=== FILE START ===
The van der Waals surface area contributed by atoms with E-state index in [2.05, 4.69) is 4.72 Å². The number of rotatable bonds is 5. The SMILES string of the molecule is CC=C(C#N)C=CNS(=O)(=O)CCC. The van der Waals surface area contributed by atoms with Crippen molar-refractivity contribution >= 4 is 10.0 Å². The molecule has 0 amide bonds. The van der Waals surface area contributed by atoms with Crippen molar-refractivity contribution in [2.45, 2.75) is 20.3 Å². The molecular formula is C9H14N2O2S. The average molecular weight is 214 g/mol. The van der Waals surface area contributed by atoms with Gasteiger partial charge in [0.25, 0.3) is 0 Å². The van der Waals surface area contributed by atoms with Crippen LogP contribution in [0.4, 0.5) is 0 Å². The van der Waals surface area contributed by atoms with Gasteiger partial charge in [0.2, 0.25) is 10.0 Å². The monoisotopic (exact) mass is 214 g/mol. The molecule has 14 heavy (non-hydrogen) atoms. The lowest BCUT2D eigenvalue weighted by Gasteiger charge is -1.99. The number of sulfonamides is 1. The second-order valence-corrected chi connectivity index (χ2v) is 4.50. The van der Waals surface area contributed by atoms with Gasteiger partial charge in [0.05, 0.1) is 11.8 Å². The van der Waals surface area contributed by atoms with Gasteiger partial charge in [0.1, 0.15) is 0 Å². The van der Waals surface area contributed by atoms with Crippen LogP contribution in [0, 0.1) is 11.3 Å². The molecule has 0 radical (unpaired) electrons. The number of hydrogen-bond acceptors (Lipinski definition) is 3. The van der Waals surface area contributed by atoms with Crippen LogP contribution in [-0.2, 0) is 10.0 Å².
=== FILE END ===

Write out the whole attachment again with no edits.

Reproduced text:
The van der Waals surface area contributed by atoms with E-state index in [2.05, 4.69) is 4.72 Å². The number of rotatable bonds is 5. The SMILES string of the molecule is CC=C(C#N)C=CNS(=O)(=O)CCC. The van der Waals surface area contributed by atoms with Crippen molar-refractivity contribution >= 4 is 10.0 Å². The molecule has 0 amide bonds. The van der Waals surface area contributed by atoms with Crippen molar-refractivity contribution in [2.45, 2.75) is 20.3 Å². The molecular formula is C9H14N2O2S. The average molecular weight is 214 g/mol. The van der Waals surface area contributed by atoms with Gasteiger partial charge in [0.25, 0.3) is 0 Å². The van der Waals surface area contributed by atoms with Crippen LogP contribution in [0.4, 0.5) is 0 Å². The van der Waals surface area contributed by atoms with Gasteiger partial charge in [0.2, 0.25) is 10.0 Å². The monoisotopic (exact) mass is 214 g/mol. The molecule has 14 heavy (non-hydrogen) atoms. The lowest BCUT2D eigenvalue weighted by Gasteiger charge is -1.99. The number of sulfonamides is 1. The second-order valence-corrected chi connectivity index (χ2v) is 4.50. The van der Waals surface area contributed by atoms with Gasteiger partial charge in [0.05, 0.1) is 11.8 Å². The van der Waals surface area contributed by atoms with Gasteiger partial charge in [0.1, 0.15) is 0 Å². The van der Waals surface area contributed by atoms with Crippen LogP contribution in [0, 0.1) is 11.3 Å². The molecule has 0 radical (unpaired) electrons. The number of hydrogen-bond acceptors (Lipinski definition) is 3. The van der Waals surface area contributed by atoms with Crippen LogP contribution in [-0.2, 0) is 10.0 Å².